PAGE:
Employers could be breaking the law because of miscommunication between the IT and human resources (HR) departments.
In a survey of IT and HR managers commissioned by SurfControl only 15 per cent of IT managers said they bothered to consult with HR before installing internet and email monitoring software.
And more than nine out of 10 HR managers thought IT had the final say on whether such systems were put in place, while fewer than half were aware of any legal responsibility to protect staff from internet and email-based harassment.
Only one in 10 respondents felt that the burden was on both employer and employee to use online resources responsibly.
Lisa Harris, solicitor at Morgan Cole, said: "The ideal is for HR and IT talk to each other. There is a responsibility on employers, both under discrimination legislation and generally, to provide a safe working environment in an atmosphere free of harassment.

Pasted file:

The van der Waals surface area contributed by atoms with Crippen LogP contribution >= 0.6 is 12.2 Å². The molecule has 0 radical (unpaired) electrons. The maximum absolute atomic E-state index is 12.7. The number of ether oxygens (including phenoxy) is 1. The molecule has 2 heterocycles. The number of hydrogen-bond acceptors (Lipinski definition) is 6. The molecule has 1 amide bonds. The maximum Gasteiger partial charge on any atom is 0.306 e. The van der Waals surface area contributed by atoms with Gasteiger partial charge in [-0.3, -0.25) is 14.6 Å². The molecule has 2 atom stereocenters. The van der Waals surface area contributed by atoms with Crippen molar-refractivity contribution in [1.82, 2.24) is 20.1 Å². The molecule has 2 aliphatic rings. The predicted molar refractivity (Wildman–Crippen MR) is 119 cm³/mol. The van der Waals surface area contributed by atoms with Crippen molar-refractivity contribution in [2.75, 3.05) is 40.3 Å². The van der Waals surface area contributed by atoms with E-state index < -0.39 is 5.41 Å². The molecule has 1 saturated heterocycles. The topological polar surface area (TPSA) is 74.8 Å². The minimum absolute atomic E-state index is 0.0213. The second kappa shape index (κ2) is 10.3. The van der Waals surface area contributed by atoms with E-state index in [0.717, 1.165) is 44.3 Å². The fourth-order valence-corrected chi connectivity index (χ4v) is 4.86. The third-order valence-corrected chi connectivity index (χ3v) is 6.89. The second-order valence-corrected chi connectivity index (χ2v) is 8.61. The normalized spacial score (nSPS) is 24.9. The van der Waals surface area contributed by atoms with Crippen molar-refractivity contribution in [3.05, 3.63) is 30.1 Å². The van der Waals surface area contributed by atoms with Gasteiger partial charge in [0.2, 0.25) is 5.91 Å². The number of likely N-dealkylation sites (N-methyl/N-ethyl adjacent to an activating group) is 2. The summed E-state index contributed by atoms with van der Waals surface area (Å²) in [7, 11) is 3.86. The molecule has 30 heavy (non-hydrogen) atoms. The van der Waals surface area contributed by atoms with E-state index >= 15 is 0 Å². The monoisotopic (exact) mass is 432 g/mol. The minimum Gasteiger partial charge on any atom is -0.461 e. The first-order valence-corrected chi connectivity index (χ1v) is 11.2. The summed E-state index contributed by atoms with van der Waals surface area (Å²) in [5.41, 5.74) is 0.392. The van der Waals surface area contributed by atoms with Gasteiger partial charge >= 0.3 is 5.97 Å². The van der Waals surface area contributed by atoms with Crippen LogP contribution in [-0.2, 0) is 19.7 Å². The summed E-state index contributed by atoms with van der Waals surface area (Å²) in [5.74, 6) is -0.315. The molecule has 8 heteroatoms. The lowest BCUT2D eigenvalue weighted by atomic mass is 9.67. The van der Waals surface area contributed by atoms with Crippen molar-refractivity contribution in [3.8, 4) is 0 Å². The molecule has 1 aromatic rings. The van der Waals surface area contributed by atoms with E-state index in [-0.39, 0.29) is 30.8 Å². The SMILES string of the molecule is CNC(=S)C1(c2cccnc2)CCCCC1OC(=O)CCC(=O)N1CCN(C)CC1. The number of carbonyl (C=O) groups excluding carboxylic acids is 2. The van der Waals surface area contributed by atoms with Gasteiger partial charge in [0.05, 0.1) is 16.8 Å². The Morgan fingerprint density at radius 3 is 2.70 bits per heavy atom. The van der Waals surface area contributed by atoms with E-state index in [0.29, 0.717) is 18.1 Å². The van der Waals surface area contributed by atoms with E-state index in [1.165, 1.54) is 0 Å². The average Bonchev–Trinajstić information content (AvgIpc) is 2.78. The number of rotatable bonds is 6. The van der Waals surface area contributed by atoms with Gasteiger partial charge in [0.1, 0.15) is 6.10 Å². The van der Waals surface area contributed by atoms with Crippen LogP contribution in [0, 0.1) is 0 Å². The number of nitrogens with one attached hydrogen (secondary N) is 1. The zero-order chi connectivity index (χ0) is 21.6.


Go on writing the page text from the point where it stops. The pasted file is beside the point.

"HR need to know what's going on as they are going to be the ones to invoke any discipline procedure."
In some cases companies may be breaking the law if they are not taking steps to stop email harassment or employees accessing illegal websites from work, said Harris.
Martino Corbelli, marketing director of SurfControl, said: "Any IT department shouldn't be expected to cover all the bases. IT shouldn't have to be seen as the internet police and shouldn't be writing policy themselves; that should be spearheaded by HR. Avoiding miscommunication is vital."
In a separate survey released by compliance and security software company PolicyMatter, 84 per cent of IT managers said that office systems were misused constantly, often or sometimes. Over half of abusers either did not think they caused any harm or did not care.
Nearly half of IT managers surveyed said users "don't understand what they are doing wrong", and 43 per cent said users thought their computer misuse would have no negative effects on the company.
Nine per cent of IT managers thought that users felt they could get away with it. Only one per cent said users deliberately flouted company policy regardless of risk.
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